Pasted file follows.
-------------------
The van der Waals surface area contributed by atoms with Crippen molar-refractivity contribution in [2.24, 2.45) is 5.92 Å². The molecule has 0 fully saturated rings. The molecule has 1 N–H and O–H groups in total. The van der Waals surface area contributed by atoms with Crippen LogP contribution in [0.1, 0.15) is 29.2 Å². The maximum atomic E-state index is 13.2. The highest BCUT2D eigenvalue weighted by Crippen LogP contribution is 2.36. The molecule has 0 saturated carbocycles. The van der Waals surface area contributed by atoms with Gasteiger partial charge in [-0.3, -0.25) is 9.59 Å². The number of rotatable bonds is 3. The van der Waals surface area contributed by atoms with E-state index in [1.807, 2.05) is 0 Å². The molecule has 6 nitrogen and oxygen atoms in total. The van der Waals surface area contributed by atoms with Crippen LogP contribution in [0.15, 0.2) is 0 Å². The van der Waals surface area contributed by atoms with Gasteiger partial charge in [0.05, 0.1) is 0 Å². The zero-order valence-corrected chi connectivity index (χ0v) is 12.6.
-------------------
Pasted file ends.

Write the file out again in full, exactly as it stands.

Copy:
The van der Waals surface area contributed by atoms with Crippen molar-refractivity contribution in [2.24, 2.45) is 5.92 Å². The molecule has 0 fully saturated rings. The molecule has 1 N–H and O–H groups in total. The van der Waals surface area contributed by atoms with Crippen LogP contribution in [0.1, 0.15) is 29.2 Å². The maximum atomic E-state index is 13.2. The highest BCUT2D eigenvalue weighted by Crippen LogP contribution is 2.36. The molecule has 0 saturated carbocycles. The van der Waals surface area contributed by atoms with Gasteiger partial charge in [-0.3, -0.25) is 9.59 Å². The number of rotatable bonds is 3. The van der Waals surface area contributed by atoms with E-state index in [1.807, 2.05) is 0 Å². The molecule has 6 nitrogen and oxygen atoms in total. The van der Waals surface area contributed by atoms with Crippen LogP contribution in [0.15, 0.2) is 0 Å². The van der Waals surface area contributed by atoms with Gasteiger partial charge in [0.05, 0.1) is 0 Å². The zero-order valence-corrected chi connectivity index (χ0v) is 12.6.